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Making Connections

June 5, 2021 | Nathan Johnson

Much of a preschoolers’ day is spent exploring. 

Materials — New words, numbers, and concepts  — Songs, games — Even each other.

And as they explore, something happens that is actually what learning is all about…

They start to make connections. 

In The Importance of Making Connections,  Kylie Rymanowicz of Michigan State University writes, “As young children grow and develop, they learn to make connections in order to understand and master their worlds.”

These moments are often encouraged and cultivated intentionally by the teachers, but they can also happen, like a flash of lightning in a calm sky, out of nowhere. 

Here was one such ‘lightning’ moment…

In the Drama area, we are newly taking care of babies, and, as you know, we are also growing sprouts in our classroom farm from seeds we planted two weeks ago.

Here is a discussion between a teacher and a student who were playing with baby dolls, and two others students who had just arrived after working with the garden. 

“The babies are growing!” 

“Growing, just like the seeds!” 

“No, you can’t grow in the ground if you’re a baby”

“You grow just lying around”

“Babies grow in their mommies belly” 

(They all confirm that this is where they grew)

Teacher: So you think the seeds are growing just like babies grow? 

“The seeds are getting bigger and when they get grown-up they are food.” 

“The babies don’t grow because they aren’t real babies only pretend babies.”

“But real babies grow.”

“My baby grows”

Teacher: “What makes babies grow?”

“Food!”

“They don’t need roots and dirt like plants.”

“They need food.”

“They need squished bananas and puffs.”

Teacher: “Do only babies eat?”

“NO!”

“We all eat! We were eating just at Snack!”

Teacher: “Oh we all eat! So are we all growing”

“No.”

Yes!”

“I’m still as small as a baby.”

“No, you are bigger.”

“I was a baby but then I grew”

“My mommy measures me. So I grew.”

“My daddy measures me.”

“I’m bigger than a baby, but I’m not a baby, but I was born a baby in my mommy’s tummy, but I’m growing.”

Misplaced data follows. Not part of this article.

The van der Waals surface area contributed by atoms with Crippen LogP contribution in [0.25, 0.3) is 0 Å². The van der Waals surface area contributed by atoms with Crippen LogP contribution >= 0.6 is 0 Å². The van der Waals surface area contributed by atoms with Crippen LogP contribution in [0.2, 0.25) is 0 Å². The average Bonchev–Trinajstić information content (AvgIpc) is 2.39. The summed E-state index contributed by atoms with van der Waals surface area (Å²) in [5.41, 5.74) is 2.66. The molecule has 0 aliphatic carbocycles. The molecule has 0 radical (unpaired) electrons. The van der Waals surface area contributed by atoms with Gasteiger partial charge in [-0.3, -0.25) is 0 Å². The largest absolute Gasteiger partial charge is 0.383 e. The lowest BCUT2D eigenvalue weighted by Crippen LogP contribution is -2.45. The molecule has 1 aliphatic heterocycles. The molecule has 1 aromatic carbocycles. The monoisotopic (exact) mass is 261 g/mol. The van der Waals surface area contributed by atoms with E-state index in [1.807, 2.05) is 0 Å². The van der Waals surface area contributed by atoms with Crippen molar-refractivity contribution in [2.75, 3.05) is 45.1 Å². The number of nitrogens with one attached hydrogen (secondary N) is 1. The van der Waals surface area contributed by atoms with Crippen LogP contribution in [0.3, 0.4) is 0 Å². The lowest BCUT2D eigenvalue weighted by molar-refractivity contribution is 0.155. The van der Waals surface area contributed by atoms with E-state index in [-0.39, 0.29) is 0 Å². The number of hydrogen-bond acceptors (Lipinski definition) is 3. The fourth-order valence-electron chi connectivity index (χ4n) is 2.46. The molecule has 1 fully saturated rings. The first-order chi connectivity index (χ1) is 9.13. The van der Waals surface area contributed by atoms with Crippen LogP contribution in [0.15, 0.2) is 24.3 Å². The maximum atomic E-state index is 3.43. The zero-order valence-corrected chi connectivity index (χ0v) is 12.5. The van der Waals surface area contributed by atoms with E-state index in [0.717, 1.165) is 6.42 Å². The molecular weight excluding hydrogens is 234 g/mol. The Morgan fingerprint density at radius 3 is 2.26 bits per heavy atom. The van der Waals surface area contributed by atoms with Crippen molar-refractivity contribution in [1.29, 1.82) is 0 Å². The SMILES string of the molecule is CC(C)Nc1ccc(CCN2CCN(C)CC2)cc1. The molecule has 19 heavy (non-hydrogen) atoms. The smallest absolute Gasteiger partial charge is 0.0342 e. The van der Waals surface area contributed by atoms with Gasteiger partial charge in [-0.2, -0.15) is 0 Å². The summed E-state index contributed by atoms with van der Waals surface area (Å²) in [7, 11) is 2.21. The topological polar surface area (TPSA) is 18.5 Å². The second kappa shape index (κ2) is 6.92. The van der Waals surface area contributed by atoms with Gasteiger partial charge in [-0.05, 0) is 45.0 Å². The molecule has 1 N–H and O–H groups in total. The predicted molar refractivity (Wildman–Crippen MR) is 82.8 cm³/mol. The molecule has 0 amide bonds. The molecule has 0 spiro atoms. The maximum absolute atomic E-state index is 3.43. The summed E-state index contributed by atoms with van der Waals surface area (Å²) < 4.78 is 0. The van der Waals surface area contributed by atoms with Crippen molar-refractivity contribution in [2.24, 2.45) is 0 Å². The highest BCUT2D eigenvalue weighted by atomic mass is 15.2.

Teacher: “We can measure things at school. What should we measure?”

Me!

Me!

… The babies!

Thus started an activity where they measured each other, compared heights, measured babies, compared them with each other, and saw that babies were small.

They started to discuss if these were real-sized babies or just toy-sized babies. They double-checked each other’s work. They contrasted the size of born babies and unborn babies. 

Weeks of discussing the growth of plants had taken a sudden left turn into baby growth, which quickly led to a self-reflection on the student’s own size, body, and reality. 

They are exploring, making connections, and learning

Stay tuned for more on the connections children are making, as they respond to story-telling curriculum in Drama. I’ll give you a hint — it’s the reason there are babies in the drama area in the first place!

Nathan Johnson

Rivers Class Assistant Teacher & Lower School Visual Art Teacher

Nathan Johnson graduated in 2004 from Lenoir-Rhyne University with a Bachelor of Arts in Visual Arts (focusing on Illustration, Art History, and Puppetry), Theatre, and Elementary Education, followed by further time in Europe studying Art, and in Nova Scotia working with adults with developmental differences.

Happily back at his Alma mater (MSS class of 1995) Nathan has passionately committed his career to preserving the dignity and wonder of childhood. As children are more and more burdened with technology and privilege, he believes that in order for children to learn and grow, they must be given freedom within structure, choices with guidance, allowed to play, struggle, get dirty, and above all, for each child to be taught that they are a beloved child of God.

When not in the classroom, Nathan can be found kayaking, camping, hosting a game night, wandering around New York City, making friends with strangers, and spending time with his 11 nieces and nephews.

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